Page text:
Katrina Case lives Kansas City, Missouri and attends the Pembroke Hill School as a junior. She has participated in the Greater Kansas City Science and Engineering Fair for seven years and during this time has earned the Pioneers in Science Award and many other recognitions for her research. This year, Kayte won the 2019 Kansas BioGENEius Challenge, BioKansas People's Choice Award was also a finalist for the International BioGENEius challenge at the BIO convention in Philadelphia. Her current project abstract ”The Role of Tumor Neoantigens in the Differential Response to Immunotherapy (IO) in EGFR and BRAF Mutated Lung Cancers - Quantity or Quality?” was accepted to the European Society for Medical Oncology in Barcelona, Spain. Kayte spent the summer of 2019 in Moldova on a National Student Language Initiative for Youth (NSLI-Y) scholarship study program sponsored by the United States State Department. Kayte likes to play basketball and lacrosse for her school. She enjoys debate and also participating in her school's Youth in Government program.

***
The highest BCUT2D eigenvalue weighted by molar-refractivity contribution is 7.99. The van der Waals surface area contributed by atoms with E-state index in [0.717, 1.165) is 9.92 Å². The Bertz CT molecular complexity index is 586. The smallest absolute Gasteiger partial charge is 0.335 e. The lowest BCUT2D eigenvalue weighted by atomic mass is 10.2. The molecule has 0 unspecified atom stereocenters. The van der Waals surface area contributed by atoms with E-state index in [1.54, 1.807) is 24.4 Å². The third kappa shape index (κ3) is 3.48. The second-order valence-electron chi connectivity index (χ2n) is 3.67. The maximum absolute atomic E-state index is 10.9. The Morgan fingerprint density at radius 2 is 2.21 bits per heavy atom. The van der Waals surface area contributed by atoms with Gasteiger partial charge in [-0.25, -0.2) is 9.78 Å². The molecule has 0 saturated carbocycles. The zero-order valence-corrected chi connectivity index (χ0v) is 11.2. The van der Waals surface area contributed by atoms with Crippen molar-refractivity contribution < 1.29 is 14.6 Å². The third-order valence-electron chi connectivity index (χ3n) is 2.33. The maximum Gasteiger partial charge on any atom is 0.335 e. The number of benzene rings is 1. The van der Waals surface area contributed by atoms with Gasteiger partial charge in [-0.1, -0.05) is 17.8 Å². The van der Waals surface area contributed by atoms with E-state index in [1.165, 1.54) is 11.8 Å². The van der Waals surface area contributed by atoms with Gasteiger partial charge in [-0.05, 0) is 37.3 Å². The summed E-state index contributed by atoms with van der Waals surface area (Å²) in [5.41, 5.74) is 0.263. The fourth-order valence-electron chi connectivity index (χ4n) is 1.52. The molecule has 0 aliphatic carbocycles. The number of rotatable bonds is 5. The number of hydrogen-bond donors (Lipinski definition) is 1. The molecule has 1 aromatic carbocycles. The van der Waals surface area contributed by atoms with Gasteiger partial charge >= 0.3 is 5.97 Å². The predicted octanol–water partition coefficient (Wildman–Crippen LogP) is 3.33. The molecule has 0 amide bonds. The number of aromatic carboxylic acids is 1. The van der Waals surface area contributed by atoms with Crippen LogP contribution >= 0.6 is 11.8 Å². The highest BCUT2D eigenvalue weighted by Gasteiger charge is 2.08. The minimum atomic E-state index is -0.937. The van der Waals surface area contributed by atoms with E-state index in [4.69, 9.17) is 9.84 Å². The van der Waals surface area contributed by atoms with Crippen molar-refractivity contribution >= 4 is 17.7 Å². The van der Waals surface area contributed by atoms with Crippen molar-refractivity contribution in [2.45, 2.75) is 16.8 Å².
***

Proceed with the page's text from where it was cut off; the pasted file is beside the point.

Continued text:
Importance of Neoantigen Affinity for Determining the Effectiveness of Immunotherapy in Lung Carcinomas
Lung cancer patients with activating EGFR mutations tend to have poor response to immunotherapy, but not all activating mutation driven lung cancers. This study examined the relationship between differential agretopicity index (DAI), mutational burden (MB), and survival with mutated BRAF or EGFR genes in lung carcinomas (LUAD). The findings of the study describe a model for more robust antitumor immune response to immunotherapy in BRAF positive tumors compared to EGFR positive tumors. There is a strong relationship with DAI and higher mortality rate with BRAF positive tumors and no such relationship for EGFR positive tumors. Therefore, DAI is only important in determining patient outcome for select gene mutations.View All Members